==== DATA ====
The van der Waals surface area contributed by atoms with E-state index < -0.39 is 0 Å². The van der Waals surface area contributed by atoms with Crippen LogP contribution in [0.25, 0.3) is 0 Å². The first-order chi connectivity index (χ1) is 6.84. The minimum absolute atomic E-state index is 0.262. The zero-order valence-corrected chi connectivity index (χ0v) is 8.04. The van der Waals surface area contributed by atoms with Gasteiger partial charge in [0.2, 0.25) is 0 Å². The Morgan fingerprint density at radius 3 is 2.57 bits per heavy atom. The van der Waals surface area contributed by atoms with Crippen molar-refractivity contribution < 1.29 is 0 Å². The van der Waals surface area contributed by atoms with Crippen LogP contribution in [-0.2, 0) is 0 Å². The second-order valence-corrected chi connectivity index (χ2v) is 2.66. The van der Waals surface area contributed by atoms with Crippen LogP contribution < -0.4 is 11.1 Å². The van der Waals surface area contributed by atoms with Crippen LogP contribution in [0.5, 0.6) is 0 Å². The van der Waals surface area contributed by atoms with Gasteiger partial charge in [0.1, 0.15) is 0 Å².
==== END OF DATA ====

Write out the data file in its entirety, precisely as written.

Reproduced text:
The van der Waals surface area contributed by atoms with E-state index < -0.39 is 0 Å². The van der Waals surface area contributed by atoms with Crippen LogP contribution in [0.25, 0.3) is 0 Å². The first-order chi connectivity index (χ1) is 6.84. The minimum absolute atomic E-state index is 0.262. The zero-order valence-corrected chi connectivity index (χ0v) is 8.04. The van der Waals surface area contributed by atoms with Gasteiger partial charge in [0.2, 0.25) is 0 Å². The Morgan fingerprint density at radius 3 is 2.57 bits per heavy atom. The van der Waals surface area contributed by atoms with Crippen molar-refractivity contribution < 1.29 is 0 Å². The van der Waals surface area contributed by atoms with Crippen LogP contribution in [-0.2, 0) is 0 Å². The second-order valence-corrected chi connectivity index (χ2v) is 2.66. The van der Waals surface area contributed by atoms with Crippen LogP contribution < -0.4 is 11.1 Å². The van der Waals surface area contributed by atoms with Crippen LogP contribution in [0.5, 0.6) is 0 Å². The van der Waals surface area contributed by atoms with Gasteiger partial charge in [0.1, 0.15) is 0 Å².